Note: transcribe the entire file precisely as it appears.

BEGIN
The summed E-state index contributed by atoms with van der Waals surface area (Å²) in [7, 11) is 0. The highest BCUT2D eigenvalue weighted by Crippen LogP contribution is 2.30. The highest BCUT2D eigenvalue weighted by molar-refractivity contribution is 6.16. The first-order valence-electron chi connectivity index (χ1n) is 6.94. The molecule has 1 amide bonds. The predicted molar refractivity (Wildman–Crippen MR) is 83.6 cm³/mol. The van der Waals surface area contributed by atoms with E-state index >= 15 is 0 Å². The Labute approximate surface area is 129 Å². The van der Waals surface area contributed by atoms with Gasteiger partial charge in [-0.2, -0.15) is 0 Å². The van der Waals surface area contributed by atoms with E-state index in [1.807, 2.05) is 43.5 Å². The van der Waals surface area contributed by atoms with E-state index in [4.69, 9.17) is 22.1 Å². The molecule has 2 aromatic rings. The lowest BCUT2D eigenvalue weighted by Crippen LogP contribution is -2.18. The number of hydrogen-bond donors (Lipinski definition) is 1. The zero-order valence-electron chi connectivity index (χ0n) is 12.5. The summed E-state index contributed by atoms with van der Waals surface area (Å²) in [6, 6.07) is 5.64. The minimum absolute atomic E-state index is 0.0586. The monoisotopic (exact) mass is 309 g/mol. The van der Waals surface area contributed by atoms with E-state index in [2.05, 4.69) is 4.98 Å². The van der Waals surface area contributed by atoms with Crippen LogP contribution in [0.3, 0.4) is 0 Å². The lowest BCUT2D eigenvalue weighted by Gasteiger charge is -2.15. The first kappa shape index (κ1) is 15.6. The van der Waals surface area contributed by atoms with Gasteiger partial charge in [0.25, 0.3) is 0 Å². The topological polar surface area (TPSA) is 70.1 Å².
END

The summed E-state index contributed by atoms with van der Waals surface area (Å²) in [7, 11) is 0. The highest BCUT2D eigenvalue weighted by Crippen LogP contribution is 2.30. The highest BCUT2D eigenvalue weighted by molar-refractivity contribution is 6.16. The first-order valence-electron chi connectivity index (χ1n) is 6.94. The molecule has 1 amide bonds. The predicted molar refractivity (Wildman–Crippen MR) is 83.6 cm³/mol. The van der Waals surface area contributed by atoms with E-state index >= 15 is 0 Å². The Labute approximate surface area is 129 Å². The van der Waals surface area contributed by atoms with Gasteiger partial charge in [-0.2, -0.15) is 0 Å². The van der Waals surface area contributed by atoms with E-state index in [1.807, 2.05) is 43.5 Å². The van der Waals surface area contributed by atoms with E-state index in [4.69, 9.17) is 22.1 Å². The molecule has 2 aromatic rings. The lowest BCUT2D eigenvalue weighted by Crippen LogP contribution is -2.18. The number of hydrogen-bond donors (Lipinski definition) is 1. The zero-order valence-electron chi connectivity index (χ0n) is 12.5. The summed E-state index contributed by atoms with van der Waals surface area (Å²) in [6, 6.07) is 5.64. The minimum absolute atomic E-state index is 0.0586. The monoisotopic (exact) mass is 309 g/mol. The van der Waals surface area contributed by atoms with E-state index in [2.05, 4.69) is 4.98 Å². The van der Waals surface area contributed by atoms with Crippen LogP contribution in [0.3, 0.4) is 0 Å². The lowest BCUT2D eigenvalue weighted by Gasteiger charge is -2.15. The first kappa shape index (κ1) is 15.6. The van der Waals surface area contributed by atoms with Gasteiger partial charge in [0.25, 0.3) is 0 Å². The topological polar surface area (TPSA) is 70.1 Å².